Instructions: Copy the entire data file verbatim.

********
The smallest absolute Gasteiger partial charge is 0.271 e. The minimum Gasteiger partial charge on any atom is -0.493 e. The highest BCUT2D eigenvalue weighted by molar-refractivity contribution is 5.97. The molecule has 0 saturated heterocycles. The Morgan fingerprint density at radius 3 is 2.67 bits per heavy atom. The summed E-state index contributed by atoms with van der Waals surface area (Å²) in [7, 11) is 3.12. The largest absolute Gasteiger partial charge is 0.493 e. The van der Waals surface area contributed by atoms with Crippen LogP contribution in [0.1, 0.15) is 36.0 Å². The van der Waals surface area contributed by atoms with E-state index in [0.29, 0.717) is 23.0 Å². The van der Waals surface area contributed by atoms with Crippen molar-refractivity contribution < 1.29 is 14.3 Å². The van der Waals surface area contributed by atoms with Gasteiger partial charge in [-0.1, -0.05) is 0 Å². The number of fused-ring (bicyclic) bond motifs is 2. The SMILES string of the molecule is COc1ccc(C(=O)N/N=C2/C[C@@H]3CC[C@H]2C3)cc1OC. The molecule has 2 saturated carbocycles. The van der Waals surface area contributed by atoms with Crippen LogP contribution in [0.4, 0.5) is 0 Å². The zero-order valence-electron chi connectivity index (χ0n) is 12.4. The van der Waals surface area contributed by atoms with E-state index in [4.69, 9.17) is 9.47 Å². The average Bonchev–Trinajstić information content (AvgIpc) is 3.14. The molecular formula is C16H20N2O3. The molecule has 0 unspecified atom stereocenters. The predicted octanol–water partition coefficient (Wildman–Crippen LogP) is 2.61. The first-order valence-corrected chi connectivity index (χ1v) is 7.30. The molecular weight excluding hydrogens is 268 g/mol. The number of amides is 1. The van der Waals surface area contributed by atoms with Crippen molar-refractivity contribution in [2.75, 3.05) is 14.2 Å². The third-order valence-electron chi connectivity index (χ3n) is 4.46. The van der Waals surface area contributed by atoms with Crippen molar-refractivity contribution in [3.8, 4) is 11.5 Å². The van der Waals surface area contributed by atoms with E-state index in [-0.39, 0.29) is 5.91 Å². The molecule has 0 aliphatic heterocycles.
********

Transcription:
The smallest absolute Gasteiger partial charge is 0.271 e. The minimum Gasteiger partial charge on any atom is -0.493 e. The highest BCUT2D eigenvalue weighted by molar-refractivity contribution is 5.97. The molecule has 0 saturated heterocycles. The Morgan fingerprint density at radius 3 is 2.67 bits per heavy atom. The summed E-state index contributed by atoms with van der Waals surface area (Å²) in [7, 11) is 3.12. The largest absolute Gasteiger partial charge is 0.493 e. The van der Waals surface area contributed by atoms with Crippen LogP contribution in [0.1, 0.15) is 36.0 Å². The van der Waals surface area contributed by atoms with E-state index in [0.29, 0.717) is 23.0 Å². The van der Waals surface area contributed by atoms with Crippen molar-refractivity contribution < 1.29 is 14.3 Å². The van der Waals surface area contributed by atoms with Gasteiger partial charge in [-0.1, -0.05) is 0 Å². The number of fused-ring (bicyclic) bond motifs is 2. The SMILES string of the molecule is COc1ccc(C(=O)N/N=C2/C[C@@H]3CC[C@H]2C3)cc1OC. The molecule has 2 saturated carbocycles. The van der Waals surface area contributed by atoms with Crippen LogP contribution in [0.4, 0.5) is 0 Å². The zero-order valence-electron chi connectivity index (χ0n) is 12.4. The van der Waals surface area contributed by atoms with E-state index in [4.69, 9.17) is 9.47 Å². The average Bonchev–Trinajstić information content (AvgIpc) is 3.14. The molecular formula is C16H20N2O3. The molecule has 0 unspecified atom stereocenters. The predicted octanol–water partition coefficient (Wildman–Crippen LogP) is 2.61. The first-order valence-corrected chi connectivity index (χ1v) is 7.30. The molecular weight excluding hydrogens is 268 g/mol. The number of amides is 1. The van der Waals surface area contributed by atoms with Crippen molar-refractivity contribution in [2.75, 3.05) is 14.2 Å². The third-order valence-electron chi connectivity index (χ3n) is 4.46. The van der Waals surface area contributed by atoms with Crippen molar-refractivity contribution in [3.8, 4) is 11.5 Å². The van der Waals surface area contributed by atoms with E-state index in [-0.39, 0.29) is 5.91 Å². The molecule has 0 aliphatic heterocycles.